Oncology PET-CT Scan – The benefits of PET and CT scans, working together

Jun 20, 2013 -  What is a PET-CT scan? Is it two scans – or one?
A PET (Positron emission tomography) is a highly sensitive radiology-imaging scan, which is used to diagnose abnormalities at the molecular level. A CT (computed tomography) scan provides a detailed image of the body's internal anatomy to better pinpoint the location of disease. The GE Discovery ST PET-CT uses both of these well-established imaging tools during a single exam to more accurately map out location(s) and areas of disease.

Why are PET-CT scans beneficial to the doctor?
The combined PET-CT scan provides physicians with more sensitivity, speed, resolution, and diagnostic confidence when diagnosing and treating their patients. The PET scan, administered with a glucose-based IV solution, makes ‘bright spots’ to show where an area of disease might be in a specific area or organ. The CT scan outlines the organs and other more dense material, making a detailed map, so the Radiologist can isolate the location with much higher accuracy than using just the PET scan alone. This image helps the radiologist determine if disease is present, the location and extent of disease, and track how rapidly it is spreading.

Why are PET-CT scans beneficial to you?
The combined PET-CT test is better for the patient because it saves time and is more accurate in pinpointing areas of disease for earlier detection of cancers. Early detection is proven to be key for successful outcomes and less disruption in your life.

How do I prepare for a PET-CT scan?
Based on the type of PET-CT scan, you will receive specific instructions on when to last eat, drink or take a medication. You may also be asked to refrain from exercising or lifting heavy objects the day before and the day of the scan. At the time of the test, you will need to remove any metal objects including jewelry, eyeglasses, dentures and hairpins, as they may affect the CT images. You may be allowed to wear your own clothing or a hospital gown during the exam.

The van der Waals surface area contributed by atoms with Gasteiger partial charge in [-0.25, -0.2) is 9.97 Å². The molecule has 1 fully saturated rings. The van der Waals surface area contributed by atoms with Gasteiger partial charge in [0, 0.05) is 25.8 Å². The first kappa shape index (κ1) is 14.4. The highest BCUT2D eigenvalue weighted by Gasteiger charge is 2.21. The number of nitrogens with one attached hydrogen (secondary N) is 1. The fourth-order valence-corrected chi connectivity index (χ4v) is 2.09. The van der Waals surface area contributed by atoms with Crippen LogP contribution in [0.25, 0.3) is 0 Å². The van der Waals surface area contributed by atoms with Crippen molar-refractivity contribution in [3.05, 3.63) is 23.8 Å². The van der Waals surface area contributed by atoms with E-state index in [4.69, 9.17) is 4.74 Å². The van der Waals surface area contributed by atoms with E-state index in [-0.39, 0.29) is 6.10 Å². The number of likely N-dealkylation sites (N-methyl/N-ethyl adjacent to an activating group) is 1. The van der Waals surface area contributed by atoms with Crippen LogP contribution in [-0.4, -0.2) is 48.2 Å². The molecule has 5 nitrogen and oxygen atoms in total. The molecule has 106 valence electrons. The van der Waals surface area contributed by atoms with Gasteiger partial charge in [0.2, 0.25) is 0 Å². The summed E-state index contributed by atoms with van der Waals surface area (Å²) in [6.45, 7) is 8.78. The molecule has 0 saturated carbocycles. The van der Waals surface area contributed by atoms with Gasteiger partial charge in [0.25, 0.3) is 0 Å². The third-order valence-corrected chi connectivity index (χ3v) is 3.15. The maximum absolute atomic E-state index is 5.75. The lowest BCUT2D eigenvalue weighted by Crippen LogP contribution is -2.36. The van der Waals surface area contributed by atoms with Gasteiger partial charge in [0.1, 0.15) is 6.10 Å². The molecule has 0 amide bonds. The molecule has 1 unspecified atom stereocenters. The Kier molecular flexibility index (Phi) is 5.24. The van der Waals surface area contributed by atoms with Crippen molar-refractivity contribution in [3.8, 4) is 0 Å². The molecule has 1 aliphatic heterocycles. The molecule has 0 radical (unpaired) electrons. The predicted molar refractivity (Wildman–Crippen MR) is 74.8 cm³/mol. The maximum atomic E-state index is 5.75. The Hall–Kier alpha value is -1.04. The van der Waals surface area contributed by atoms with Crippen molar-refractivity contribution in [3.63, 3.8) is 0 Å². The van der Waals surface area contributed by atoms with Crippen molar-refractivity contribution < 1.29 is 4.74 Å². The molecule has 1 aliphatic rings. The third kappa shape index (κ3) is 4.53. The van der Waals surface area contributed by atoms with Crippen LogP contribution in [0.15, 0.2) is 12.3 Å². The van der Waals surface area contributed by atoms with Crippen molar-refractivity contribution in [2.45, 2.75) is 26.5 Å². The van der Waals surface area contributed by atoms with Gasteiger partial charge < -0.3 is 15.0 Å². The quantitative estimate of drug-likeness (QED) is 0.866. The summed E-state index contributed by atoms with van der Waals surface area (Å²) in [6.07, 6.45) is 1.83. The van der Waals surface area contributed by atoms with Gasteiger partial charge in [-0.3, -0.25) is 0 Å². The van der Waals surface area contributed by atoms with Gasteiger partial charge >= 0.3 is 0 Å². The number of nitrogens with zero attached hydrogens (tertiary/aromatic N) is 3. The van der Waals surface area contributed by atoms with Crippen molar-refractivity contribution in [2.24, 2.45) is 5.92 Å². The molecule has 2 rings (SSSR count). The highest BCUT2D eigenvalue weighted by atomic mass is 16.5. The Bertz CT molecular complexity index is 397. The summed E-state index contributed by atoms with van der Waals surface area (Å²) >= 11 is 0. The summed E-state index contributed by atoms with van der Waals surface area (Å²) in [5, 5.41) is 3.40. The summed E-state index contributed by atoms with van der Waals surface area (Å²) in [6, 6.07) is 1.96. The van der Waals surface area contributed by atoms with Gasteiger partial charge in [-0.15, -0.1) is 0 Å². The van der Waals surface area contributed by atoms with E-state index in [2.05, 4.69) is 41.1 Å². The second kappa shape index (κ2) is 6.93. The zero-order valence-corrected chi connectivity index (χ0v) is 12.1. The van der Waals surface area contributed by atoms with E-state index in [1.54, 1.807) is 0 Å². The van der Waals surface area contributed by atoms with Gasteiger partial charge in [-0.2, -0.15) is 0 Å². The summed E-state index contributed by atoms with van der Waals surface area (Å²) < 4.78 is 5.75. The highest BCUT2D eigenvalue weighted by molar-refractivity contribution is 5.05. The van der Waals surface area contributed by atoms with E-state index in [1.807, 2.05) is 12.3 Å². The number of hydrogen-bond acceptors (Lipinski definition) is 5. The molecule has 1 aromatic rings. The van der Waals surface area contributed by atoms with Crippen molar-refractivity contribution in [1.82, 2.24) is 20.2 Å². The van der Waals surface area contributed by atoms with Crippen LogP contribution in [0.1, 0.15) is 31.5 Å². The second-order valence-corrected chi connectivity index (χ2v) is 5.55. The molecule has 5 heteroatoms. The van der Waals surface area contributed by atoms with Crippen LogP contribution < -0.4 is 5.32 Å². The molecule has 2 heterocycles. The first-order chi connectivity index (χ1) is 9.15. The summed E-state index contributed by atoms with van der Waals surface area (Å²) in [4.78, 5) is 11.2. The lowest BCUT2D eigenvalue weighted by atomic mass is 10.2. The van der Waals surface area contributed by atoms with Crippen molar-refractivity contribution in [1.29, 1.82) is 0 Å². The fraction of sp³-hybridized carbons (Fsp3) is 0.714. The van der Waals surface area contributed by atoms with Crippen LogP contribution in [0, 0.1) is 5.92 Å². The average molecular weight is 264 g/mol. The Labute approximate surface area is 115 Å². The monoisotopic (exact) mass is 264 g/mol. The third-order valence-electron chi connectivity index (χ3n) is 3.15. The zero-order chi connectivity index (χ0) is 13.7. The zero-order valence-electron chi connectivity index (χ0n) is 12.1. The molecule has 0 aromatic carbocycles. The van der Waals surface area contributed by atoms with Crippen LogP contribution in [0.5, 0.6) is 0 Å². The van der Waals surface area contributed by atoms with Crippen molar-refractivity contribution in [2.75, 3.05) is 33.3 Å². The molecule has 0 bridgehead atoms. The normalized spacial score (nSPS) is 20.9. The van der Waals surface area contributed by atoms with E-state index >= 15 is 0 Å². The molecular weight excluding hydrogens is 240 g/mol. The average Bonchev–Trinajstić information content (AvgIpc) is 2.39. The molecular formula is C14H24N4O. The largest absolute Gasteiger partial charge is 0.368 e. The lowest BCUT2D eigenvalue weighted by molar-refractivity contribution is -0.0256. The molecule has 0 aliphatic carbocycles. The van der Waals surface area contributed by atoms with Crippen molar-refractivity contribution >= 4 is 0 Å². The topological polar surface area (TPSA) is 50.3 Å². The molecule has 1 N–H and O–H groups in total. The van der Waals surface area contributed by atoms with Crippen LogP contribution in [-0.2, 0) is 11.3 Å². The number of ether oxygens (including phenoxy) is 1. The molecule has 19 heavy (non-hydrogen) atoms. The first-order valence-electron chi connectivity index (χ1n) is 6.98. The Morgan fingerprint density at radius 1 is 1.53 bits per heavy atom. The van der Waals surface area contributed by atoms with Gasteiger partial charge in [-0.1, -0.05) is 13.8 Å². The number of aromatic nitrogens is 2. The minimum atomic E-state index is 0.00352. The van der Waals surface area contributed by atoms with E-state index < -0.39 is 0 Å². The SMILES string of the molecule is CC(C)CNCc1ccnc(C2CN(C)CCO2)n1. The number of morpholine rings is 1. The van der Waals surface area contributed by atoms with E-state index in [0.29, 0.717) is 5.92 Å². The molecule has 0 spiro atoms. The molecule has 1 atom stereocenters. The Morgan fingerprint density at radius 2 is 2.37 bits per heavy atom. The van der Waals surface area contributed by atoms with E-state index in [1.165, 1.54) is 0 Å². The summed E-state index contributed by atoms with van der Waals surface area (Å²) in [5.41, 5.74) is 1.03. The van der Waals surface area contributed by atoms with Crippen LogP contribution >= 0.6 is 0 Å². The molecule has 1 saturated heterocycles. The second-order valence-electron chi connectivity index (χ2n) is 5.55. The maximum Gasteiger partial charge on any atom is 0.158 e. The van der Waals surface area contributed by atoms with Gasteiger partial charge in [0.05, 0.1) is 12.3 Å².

What should I expect during the scan?
First, a nurse or PET-CT technologist will insert an intravenous (IV) line into a vein in your arm or hand and administer a substance consisting of a radiotracer and other ingredients that mimic those normally used in the body including water, sugars, proteins, and oxygen. You will then relax in a reclining chair in a quiet room for 45-60 minutes. At the time of the exam you will be asked to recline on the PET-CT examination table. You will then be positioned for the best view of the area to be scanned and asked to remain motionless during the remainder of the exam.

The PET-CT machine will automatically move you into the bore (opening of the scanner) and the imaging will begin. You will need to remain still during imaging. You will be able to speak to the radiology technician, and they will check in with you regularly to make sure you are OK and to update you on the time remaining. The CT scan will be done first, followed by the PET scan. On occasion, a second CT scan with intravenous contrast will follow the PET scan.

The actual CT scan takes less than two minutes. The PET scan takes 20-30 minutes. The PET scan images are then fused with the CT images.

When the initial scan is complete, you may be asked to wait until the technologist checks the images in case additional ones are needed. Occasionally, more images are taken for clarification or better visualization of certain areas. The need for additional images does not necessarily mean there was a problem with the exam or that something abnormal was found, and should not be a cause of concern.

How are the results of the PET-CT scan given?
After your exam, a radiologist will interpret the images and forward a report to your referring physician who will, in turn, report the findings to you.

Request ECHN for all your imaging needs. PET-CT scans are performed at the ECHN Manchester Memorial Hospital location with convenient appointment times, including Saturdays.


(FOOT NOTES)
American College of Radiology
www.acr.org/Quality-Safety/Radiology-Safety/Patient-Resources/About-Radiology

American Board of Radiology
www.theabr.org/radiology-specialties-and-subspecialties

RadiologyInfo.org
(Developed jointly by Radiological Society of North America and the American College of Radiology) http://www.radiologyinfo.org


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